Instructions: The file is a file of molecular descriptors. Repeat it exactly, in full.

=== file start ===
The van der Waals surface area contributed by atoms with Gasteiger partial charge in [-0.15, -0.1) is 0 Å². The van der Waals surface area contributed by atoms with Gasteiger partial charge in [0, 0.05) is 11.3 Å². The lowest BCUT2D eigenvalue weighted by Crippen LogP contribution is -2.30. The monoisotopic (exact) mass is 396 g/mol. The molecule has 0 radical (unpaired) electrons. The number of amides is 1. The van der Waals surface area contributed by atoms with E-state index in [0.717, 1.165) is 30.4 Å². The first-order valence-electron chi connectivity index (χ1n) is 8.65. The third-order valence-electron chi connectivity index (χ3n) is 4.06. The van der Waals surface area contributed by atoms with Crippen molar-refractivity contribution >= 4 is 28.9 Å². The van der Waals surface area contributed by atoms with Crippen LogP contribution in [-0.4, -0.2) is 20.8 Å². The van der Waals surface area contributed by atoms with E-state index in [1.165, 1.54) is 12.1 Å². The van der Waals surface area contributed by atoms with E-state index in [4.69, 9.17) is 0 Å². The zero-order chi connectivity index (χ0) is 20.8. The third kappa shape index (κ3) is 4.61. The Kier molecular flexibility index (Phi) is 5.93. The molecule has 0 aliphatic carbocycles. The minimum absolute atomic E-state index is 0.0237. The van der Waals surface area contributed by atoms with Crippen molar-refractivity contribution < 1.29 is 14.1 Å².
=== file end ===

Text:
The van der Waals surface area contributed by atoms with Gasteiger partial charge in [-0.15, -0.1) is 0 Å². The van der Waals surface area contributed by atoms with Gasteiger partial charge in [0, 0.05) is 11.3 Å². The lowest BCUT2D eigenvalue weighted by Crippen LogP contribution is -2.30. The monoisotopic (exact) mass is 396 g/mol. The molecule has 0 radical (unpaired) electrons. The number of amides is 1. The van der Waals surface area contributed by atoms with E-state index in [0.717, 1.165) is 30.4 Å². The first-order valence-electron chi connectivity index (χ1n) is 8.65. The third-order valence-electron chi connectivity index (χ3n) is 4.06. The van der Waals surface area contributed by atoms with Crippen molar-refractivity contribution >= 4 is 28.9 Å². The van der Waals surface area contributed by atoms with Crippen LogP contribution in [-0.4, -0.2) is 20.8 Å². The van der Waals surface area contributed by atoms with E-state index in [1.165, 1.54) is 12.1 Å². The van der Waals surface area contributed by atoms with E-state index in [4.69, 9.17) is 0 Å². The zero-order chi connectivity index (χ0) is 20.8. The third kappa shape index (κ3) is 4.61. The Kier molecular flexibility index (Phi) is 5.93. The molecule has 0 aliphatic carbocycles. The minimum absolute atomic E-state index is 0.0237. The van der Waals surface area contributed by atoms with Crippen molar-refractivity contribution < 1.29 is 14.1 Å².